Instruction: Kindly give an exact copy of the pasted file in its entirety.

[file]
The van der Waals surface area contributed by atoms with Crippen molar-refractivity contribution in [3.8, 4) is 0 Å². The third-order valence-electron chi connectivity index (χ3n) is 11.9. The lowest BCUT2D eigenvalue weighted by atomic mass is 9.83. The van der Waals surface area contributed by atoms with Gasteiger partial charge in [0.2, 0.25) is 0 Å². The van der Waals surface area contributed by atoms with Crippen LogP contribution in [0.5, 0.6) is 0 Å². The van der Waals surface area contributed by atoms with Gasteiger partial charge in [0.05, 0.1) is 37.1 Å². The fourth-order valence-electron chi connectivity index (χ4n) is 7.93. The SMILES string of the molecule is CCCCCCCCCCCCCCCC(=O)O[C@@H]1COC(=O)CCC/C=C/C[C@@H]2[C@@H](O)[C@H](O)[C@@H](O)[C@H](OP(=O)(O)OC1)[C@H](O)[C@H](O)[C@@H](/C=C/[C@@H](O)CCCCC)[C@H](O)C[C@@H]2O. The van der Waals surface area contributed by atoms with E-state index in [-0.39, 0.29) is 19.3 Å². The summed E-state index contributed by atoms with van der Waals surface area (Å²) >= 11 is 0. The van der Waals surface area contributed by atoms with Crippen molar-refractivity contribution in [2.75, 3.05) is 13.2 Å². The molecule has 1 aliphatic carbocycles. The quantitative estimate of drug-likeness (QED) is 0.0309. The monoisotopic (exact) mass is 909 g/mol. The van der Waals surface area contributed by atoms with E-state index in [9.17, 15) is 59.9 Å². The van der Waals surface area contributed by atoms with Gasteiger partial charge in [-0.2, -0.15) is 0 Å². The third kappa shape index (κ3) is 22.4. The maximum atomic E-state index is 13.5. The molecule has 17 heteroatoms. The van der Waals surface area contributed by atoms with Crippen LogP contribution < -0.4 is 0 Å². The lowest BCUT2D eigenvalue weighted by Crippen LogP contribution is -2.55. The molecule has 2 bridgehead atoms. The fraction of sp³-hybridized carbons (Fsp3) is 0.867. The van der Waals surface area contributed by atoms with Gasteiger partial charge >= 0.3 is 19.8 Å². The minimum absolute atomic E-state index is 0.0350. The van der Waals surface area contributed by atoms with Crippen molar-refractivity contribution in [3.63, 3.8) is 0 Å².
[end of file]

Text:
The van der Waals surface area contributed by atoms with Crippen molar-refractivity contribution in [3.8, 4) is 0 Å². The third-order valence-electron chi connectivity index (χ3n) is 11.9. The lowest BCUT2D eigenvalue weighted by atomic mass is 9.83. The van der Waals surface area contributed by atoms with Gasteiger partial charge in [0.2, 0.25) is 0 Å². The van der Waals surface area contributed by atoms with Crippen LogP contribution in [0.5, 0.6) is 0 Å². The van der Waals surface area contributed by atoms with Gasteiger partial charge in [0.05, 0.1) is 37.1 Å². The fourth-order valence-electron chi connectivity index (χ4n) is 7.93. The SMILES string of the molecule is CCCCCCCCCCCCCCCC(=O)O[C@@H]1COC(=O)CCC/C=C/C[C@@H]2[C@@H](O)[C@H](O)[C@@H](O)[C@H](OP(=O)(O)OC1)[C@H](O)[C@H](O)[C@@H](/C=C/[C@@H](O)CCCCC)[C@H](O)C[C@@H]2O. The van der Waals surface area contributed by atoms with E-state index in [-0.39, 0.29) is 19.3 Å². The summed E-state index contributed by atoms with van der Waals surface area (Å²) >= 11 is 0. The van der Waals surface area contributed by atoms with Crippen molar-refractivity contribution in [2.75, 3.05) is 13.2 Å². The molecule has 1 aliphatic carbocycles. The quantitative estimate of drug-likeness (QED) is 0.0309. The monoisotopic (exact) mass is 909 g/mol. The van der Waals surface area contributed by atoms with E-state index in [9.17, 15) is 59.9 Å². The van der Waals surface area contributed by atoms with Gasteiger partial charge in [-0.2, -0.15) is 0 Å². The third kappa shape index (κ3) is 22.4. The maximum atomic E-state index is 13.5. The molecule has 17 heteroatoms. The van der Waals surface area contributed by atoms with Crippen LogP contribution < -0.4 is 0 Å². The lowest BCUT2D eigenvalue weighted by Crippen LogP contribution is -2.55. The molecule has 2 bridgehead atoms. The fraction of sp³-hybridized carbons (Fsp3) is 0.867. The van der Waals surface area contributed by atoms with Gasteiger partial charge >= 0.3 is 19.8 Å². The minimum absolute atomic E-state index is 0.0350. The van der Waals surface area contributed by atoms with Crippen molar-refractivity contribution in [3.63, 3.8) is 0 Å².